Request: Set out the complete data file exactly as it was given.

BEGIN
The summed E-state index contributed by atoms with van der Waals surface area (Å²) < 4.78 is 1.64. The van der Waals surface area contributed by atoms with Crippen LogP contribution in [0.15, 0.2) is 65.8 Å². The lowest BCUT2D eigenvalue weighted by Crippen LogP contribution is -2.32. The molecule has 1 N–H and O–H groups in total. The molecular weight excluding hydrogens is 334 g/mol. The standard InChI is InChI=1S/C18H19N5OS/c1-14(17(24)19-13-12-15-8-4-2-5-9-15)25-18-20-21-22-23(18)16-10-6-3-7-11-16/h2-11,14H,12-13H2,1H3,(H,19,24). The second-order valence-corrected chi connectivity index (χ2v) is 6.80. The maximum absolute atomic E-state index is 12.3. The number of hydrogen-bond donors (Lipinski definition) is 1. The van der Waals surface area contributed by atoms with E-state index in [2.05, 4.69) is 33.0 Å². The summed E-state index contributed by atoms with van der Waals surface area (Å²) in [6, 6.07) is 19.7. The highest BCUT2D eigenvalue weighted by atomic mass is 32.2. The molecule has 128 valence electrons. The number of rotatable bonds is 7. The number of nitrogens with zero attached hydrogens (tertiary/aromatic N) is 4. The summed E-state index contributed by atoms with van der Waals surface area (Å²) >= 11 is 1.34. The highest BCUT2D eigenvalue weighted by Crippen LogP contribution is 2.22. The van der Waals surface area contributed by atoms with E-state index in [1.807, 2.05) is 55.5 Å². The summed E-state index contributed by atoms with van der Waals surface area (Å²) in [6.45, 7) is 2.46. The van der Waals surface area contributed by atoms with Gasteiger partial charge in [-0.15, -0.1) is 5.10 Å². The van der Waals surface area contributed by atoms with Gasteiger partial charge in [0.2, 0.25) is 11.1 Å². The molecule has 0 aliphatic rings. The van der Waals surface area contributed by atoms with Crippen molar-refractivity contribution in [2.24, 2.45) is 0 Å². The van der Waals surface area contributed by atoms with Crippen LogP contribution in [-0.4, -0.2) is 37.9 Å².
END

The summed E-state index contributed by atoms with van der Waals surface area (Å²) < 4.78 is 1.64. The van der Waals surface area contributed by atoms with Crippen LogP contribution in [0.15, 0.2) is 65.8 Å². The lowest BCUT2D eigenvalue weighted by Crippen LogP contribution is -2.32. The molecule has 1 N–H and O–H groups in total. The molecular weight excluding hydrogens is 334 g/mol. The standard InChI is InChI=1S/C18H19N5OS/c1-14(17(24)19-13-12-15-8-4-2-5-9-15)25-18-20-21-22-23(18)16-10-6-3-7-11-16/h2-11,14H,12-13H2,1H3,(H,19,24). The second-order valence-corrected chi connectivity index (χ2v) is 6.80. The maximum absolute atomic E-state index is 12.3. The number of hydrogen-bond donors (Lipinski definition) is 1. The van der Waals surface area contributed by atoms with E-state index in [2.05, 4.69) is 33.0 Å². The summed E-state index contributed by atoms with van der Waals surface area (Å²) in [6, 6.07) is 19.7. The highest BCUT2D eigenvalue weighted by atomic mass is 32.2. The molecule has 128 valence electrons. The number of rotatable bonds is 7. The number of nitrogens with zero attached hydrogens (tertiary/aromatic N) is 4. The summed E-state index contributed by atoms with van der Waals surface area (Å²) >= 11 is 1.34. The highest BCUT2D eigenvalue weighted by Crippen LogP contribution is 2.22. The van der Waals surface area contributed by atoms with E-state index in [1.807, 2.05) is 55.5 Å². The summed E-state index contributed by atoms with van der Waals surface area (Å²) in [6.45, 7) is 2.46. The van der Waals surface area contributed by atoms with Gasteiger partial charge in [-0.15, -0.1) is 5.10 Å². The van der Waals surface area contributed by atoms with Gasteiger partial charge in [0.2, 0.25) is 11.1 Å². The molecule has 0 aliphatic rings. The van der Waals surface area contributed by atoms with Crippen molar-refractivity contribution in [2.24, 2.45) is 0 Å². The van der Waals surface area contributed by atoms with Crippen LogP contribution in [-0.4, -0.2) is 37.9 Å².